Pappardelle with Spiced Butter

The moment I saw this recipe on 101 Cookbooks, my favorite cooking blog, I knew that I had to make it. I salivated over the photo (shown to the right) for about a week, until I decided to send the link to my good friend and amazing cook, Lizzie. She agreed to bring over some herbs from her garden in exchange for using my kitchen!

I was nervous to make this dish, because I have been dairy free for over a year and it called for butter. A lot of butter. However, Lizzie saved the day by bringing fresh raw butter straight from the farm, which made it easier for me to digest. Fun Fact: Raw dairy has enzymes in it that help the body digest lactase. Regular pasturized dairy doesn’t have this enzyme because it has gone through the rigurous pasturization process. My fears aside, we got to cooking right away!

Here is the link for the actual recipe, although we changed it up:

The great thing about this dish is that you can use whatever spices you want! We didn’t have saffron (ridiculously priced at about $6/thread), but Lizzie had grown fresh Thyme and Parsley in her herb garden which we added to the cinnamon, tumeric, cayenne, chili powder, and coriander. We couldn’t find plain fresh Pappardelle either so we used fresh Spinach and Beet Pappardelle from Eli’s, aka a foodie’s grocery dream come true, located on 80th and 3rd, which made the dish beautifully colorful. As you can see, our pasta (picture taken with my iphone) is not quite as elegant as Heidi’s, but it tasted delightful.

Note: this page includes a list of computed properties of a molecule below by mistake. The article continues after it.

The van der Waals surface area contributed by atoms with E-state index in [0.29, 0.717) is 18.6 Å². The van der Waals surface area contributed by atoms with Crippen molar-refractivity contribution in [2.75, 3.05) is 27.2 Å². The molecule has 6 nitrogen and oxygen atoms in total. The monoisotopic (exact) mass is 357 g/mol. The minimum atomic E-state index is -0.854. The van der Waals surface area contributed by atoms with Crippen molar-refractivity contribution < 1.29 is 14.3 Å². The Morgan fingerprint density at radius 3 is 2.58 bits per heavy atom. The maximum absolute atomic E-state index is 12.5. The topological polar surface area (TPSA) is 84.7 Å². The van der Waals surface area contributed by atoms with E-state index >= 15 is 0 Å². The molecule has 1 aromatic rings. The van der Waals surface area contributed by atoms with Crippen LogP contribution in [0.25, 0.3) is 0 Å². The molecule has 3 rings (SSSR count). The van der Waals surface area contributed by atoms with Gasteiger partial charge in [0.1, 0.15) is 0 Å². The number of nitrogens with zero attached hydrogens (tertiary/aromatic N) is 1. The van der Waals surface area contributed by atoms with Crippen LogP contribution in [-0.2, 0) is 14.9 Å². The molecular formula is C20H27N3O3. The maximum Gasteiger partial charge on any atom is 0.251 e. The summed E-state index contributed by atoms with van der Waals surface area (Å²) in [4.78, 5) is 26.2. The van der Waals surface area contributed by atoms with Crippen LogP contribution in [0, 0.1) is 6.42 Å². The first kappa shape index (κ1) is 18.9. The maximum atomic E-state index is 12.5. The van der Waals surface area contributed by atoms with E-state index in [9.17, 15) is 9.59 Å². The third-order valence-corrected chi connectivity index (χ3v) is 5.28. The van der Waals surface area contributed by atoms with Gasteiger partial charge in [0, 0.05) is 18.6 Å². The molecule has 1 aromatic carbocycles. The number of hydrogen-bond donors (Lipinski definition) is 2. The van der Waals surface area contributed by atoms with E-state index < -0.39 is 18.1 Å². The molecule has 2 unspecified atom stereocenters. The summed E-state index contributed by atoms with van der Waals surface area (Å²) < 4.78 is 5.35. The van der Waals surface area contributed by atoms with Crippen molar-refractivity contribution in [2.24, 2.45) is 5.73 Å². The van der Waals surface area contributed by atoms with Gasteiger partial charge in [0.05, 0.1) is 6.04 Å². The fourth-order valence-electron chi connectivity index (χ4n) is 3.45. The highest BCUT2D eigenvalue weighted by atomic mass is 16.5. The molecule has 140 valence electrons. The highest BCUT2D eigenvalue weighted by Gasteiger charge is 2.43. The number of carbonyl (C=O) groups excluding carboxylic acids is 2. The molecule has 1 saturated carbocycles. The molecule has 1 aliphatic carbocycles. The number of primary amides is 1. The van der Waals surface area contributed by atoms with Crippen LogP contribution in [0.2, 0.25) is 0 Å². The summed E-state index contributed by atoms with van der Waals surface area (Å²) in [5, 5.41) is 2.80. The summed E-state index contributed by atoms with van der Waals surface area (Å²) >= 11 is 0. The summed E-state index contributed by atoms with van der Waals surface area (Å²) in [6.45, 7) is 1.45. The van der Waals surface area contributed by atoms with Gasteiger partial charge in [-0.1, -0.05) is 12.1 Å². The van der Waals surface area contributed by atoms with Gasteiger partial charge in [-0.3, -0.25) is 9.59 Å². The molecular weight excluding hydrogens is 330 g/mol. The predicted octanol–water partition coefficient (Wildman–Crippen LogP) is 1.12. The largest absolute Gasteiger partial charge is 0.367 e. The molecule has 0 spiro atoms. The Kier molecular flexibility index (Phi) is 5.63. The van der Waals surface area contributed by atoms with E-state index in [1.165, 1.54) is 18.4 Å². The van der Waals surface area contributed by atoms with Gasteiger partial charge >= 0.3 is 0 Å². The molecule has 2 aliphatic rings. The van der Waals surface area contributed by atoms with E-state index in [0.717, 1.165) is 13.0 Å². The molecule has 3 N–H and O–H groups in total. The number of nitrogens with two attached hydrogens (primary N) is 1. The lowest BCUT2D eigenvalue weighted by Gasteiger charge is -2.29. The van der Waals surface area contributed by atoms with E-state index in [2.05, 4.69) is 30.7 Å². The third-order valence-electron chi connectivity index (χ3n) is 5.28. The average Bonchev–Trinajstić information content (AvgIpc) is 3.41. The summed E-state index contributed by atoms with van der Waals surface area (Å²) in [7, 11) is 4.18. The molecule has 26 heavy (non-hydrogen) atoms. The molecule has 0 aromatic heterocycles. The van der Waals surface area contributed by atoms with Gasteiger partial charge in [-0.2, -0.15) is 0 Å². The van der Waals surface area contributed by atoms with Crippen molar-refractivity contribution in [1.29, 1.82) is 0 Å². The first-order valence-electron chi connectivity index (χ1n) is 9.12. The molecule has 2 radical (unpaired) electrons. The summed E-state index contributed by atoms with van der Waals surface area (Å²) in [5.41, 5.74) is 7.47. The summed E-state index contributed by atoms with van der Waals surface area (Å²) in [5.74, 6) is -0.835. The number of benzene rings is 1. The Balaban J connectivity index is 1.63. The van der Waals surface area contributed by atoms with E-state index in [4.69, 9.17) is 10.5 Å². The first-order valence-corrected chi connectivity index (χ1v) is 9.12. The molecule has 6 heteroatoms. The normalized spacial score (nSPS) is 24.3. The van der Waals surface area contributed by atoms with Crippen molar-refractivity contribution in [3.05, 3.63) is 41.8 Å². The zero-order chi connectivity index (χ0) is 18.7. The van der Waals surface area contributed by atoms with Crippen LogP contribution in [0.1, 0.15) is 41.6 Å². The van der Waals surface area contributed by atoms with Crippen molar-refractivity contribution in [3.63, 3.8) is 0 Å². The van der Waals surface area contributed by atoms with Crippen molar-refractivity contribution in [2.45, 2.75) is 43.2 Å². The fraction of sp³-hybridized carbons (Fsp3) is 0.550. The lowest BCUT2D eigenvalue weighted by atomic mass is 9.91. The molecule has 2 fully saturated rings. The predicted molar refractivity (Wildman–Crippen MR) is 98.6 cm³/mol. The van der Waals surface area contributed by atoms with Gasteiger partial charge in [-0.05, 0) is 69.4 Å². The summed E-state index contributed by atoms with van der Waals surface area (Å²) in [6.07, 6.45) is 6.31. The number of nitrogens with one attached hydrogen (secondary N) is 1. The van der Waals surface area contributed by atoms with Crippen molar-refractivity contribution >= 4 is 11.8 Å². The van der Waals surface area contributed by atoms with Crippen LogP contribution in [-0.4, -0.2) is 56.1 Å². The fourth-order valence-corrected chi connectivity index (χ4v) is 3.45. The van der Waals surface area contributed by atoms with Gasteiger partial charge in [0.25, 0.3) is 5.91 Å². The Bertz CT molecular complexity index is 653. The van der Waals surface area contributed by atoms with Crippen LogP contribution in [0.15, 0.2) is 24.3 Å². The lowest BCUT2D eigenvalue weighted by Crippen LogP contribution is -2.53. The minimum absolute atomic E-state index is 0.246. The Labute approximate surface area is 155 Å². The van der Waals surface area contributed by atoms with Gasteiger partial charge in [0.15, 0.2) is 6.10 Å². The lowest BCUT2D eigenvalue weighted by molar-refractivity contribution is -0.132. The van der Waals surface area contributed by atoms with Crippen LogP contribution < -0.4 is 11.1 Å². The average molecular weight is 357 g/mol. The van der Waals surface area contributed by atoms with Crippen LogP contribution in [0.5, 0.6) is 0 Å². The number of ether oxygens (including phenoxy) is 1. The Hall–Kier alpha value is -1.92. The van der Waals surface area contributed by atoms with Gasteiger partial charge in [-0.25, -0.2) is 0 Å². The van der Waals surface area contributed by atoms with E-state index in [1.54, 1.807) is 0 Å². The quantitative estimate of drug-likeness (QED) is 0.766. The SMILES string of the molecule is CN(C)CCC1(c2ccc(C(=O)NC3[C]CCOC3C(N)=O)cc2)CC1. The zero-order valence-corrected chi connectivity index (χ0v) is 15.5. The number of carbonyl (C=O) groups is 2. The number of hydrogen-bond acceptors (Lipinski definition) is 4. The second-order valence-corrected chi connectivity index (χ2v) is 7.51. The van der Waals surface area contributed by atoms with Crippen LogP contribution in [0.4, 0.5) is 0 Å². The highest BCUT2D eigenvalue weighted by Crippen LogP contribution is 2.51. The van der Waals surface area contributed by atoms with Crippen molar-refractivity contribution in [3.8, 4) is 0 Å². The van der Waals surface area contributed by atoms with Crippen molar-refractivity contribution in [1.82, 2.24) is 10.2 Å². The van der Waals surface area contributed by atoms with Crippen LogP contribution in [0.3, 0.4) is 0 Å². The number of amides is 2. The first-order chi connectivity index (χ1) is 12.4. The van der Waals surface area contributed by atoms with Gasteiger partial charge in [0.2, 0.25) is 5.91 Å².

Here is our version of the recipe below:
– Boil water for pasta
– When water has boiled, add fresh pasta and 1 tbspn of salt
– Cook for 2-5 minutes depending on how you like your pasta
– Drain and set aside
– While water is boiling, sautee a handful of shallots in a cup of raw butter and two tbsps of olive oil
– When the butter started to look brown (in about 5 minutes), add all of the dry spices and stirred- cinnamon, tumeric, cayenne pepper, chili powder, coriander, parsley, and paprika
– Add 1/2 tspn fresh ginger
– Stir for another 3 or 4 minutes and add fresh parsley, thyme
– Pour mixture over cooked pasta and mix in a handful of pine nuts

Two weeks after having my polyps removed, after a full year of not smelling anything, I was positively ecstatic to be able to smell what was radiating through my kitchen. Every herb added a new dimension, color, and scent. It was like creating a science experiment in elementary school.

We paired our pasta with a salad of vegetables from our CSA. We used red lettuce and arugula as a base and added firey red, spicy radishes as well. Radishes are helpful in the disgestion of fat which helped with the butter. I topped it off with olive oil, lemon, and balsamic vinegar for a simple summer salad.

And of course, I have to thank Lizzie for bringing some of her famous “healthy” cookies baked with coconut oil and raw cacao nibs for dessert. And also for all of the facts on radishes and raw dairy!

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